Total Artificial Heart Patient Enjoys Spotlight as
"The Only Man in Turkey Who Lives Without a Heart"
Omer Bayrak Takes Stage During Total Artificial Heart Session
at Turkish Society for Artificial Organs and Support Systems Meeting
TUCSON, Ariz. – Sept. 29, 2011 – In May 2011, Omer Bayrak made headlines when he became the first patient in Turkey to be discharged from the hospital using the Freedom® portable driver to power his SynCardia temporary Total Artificial Heart. Since returning home to wait for a matching donor heart, Mr. Bayrak has been enjoying his new-found celebrity as "the only man in Turkey who lives without a heart."
On Sept. 17, after almost 180 days of support with SynCardia's Total Artificial Heart, Mr. Bayrak attended the annual meeting of the Turkish Society for Artificial Organs and Support Systems (TUYOD). During a session about the Total Artificial Heart, he was invited to the stage and the audience asked him several questions. He responded that he was "doing really well and very comfortable with SynCardia's Total Artificial Heart." He also added that he is continuing his daily life with very few limitations, and has returned to work.
Mr. Bayrak is also currently featured on an eight-story tall billboard on Florence Nightingale Hospital in Istanbul. In English, the billboard reads, "The only man in Turkey who lives without a heart but with an artificial heart. Florence Nightingale Heart Transplant and Total Artificial Heart Center."
Prior to receiving SynCardia's Total Artificial Heart, Mr. Bayrak had been suffering from congestive heart failure since 2001. Four years ago, he underwent cardiac resynchronization therapy and received an implantable cardioverter-defibrillator (ICD). Last year, he was hospitalized 11 times for inotropic support.
For 15 days prior to receiving SynCardia's Total Artificial Heart, Mr. Bayrak had been in the cardiac intensive care unit. He was on the urgent list for heart transplantation but his cardiac function continued to worsen. As a result, on March 21, 2011, he became the hospital's first patient to receive SynCardia's Total Artificial Heart.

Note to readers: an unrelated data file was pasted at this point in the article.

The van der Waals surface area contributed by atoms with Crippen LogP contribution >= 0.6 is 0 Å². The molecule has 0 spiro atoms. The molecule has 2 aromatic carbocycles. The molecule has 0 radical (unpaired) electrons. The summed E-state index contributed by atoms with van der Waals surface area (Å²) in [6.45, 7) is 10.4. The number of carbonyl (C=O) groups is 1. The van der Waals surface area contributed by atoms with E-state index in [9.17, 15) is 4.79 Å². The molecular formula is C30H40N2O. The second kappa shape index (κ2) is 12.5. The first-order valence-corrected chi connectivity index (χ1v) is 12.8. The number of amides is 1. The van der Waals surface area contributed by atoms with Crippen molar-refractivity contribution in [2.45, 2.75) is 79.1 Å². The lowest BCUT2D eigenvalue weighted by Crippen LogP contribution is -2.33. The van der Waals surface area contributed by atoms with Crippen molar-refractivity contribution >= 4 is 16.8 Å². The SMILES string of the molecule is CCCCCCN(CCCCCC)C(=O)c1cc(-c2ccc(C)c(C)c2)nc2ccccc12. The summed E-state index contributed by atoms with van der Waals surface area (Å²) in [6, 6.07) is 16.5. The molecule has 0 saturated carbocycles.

Three months later, on May 20, 2011, Mr. Bayrak was discharged from the hospital to wait for a matching donor heart at home using the Freedom portable driver, the world's first wearable power supply for SynCardia's Total Artificial Heart. The Freedom portable driver is CE approved for use in Europe and undergoing an FDA-approved Investigational Device Exemption (IDE) clinical study in the U.S.
SynCardia recognizes and thanks Ufuk Yaranli and Natura Medikal Urunler Ltd., the Turkish distributor for the Total Artificial Heart, for their commitment and on-going support of Florence Nightingale Hospital.
CAUTION – The Freedom® portable driver is an investigational device, limited by United States law to investigational use.
About the SynCardia temporary Total Artificial Heart
SynCardia Systems, Inc. (Tucson, AZ) is the privately-held manufacturer of the world's first and only FDA, Health Canada and CE approved Total Artificial Heart. Originally used as a permanent replacement heart, the SynCardia Total Artificial Heart is currently approved as a bridge to transplant for people suffering from end stage heart failure affecting both sides of the heart (biventricular failure). There have been nearly 1,300 implants of the Total Artificial Heart, accounting for more than 350 patient years of life on the device.
Similar to a heart transplant, the SynCardia Total Artificial Heart replaces both failing heart ventricles and the four heart valves. It is the only device that eliminates the symptoms and source of end stage biventricular failure. Unlike a donor heart, the Total Artificial Heart is immediately available at 97 SynCardia Certified Centers worldwide with 39 others in the process of certification.
The Total Artificial Heart provides immediate, safe blood flow of up to 9.5 liters per minute through each ventricle. This high volume of blood flow helps speed the recovery of vital organs, helping make the patient a better transplant candidate.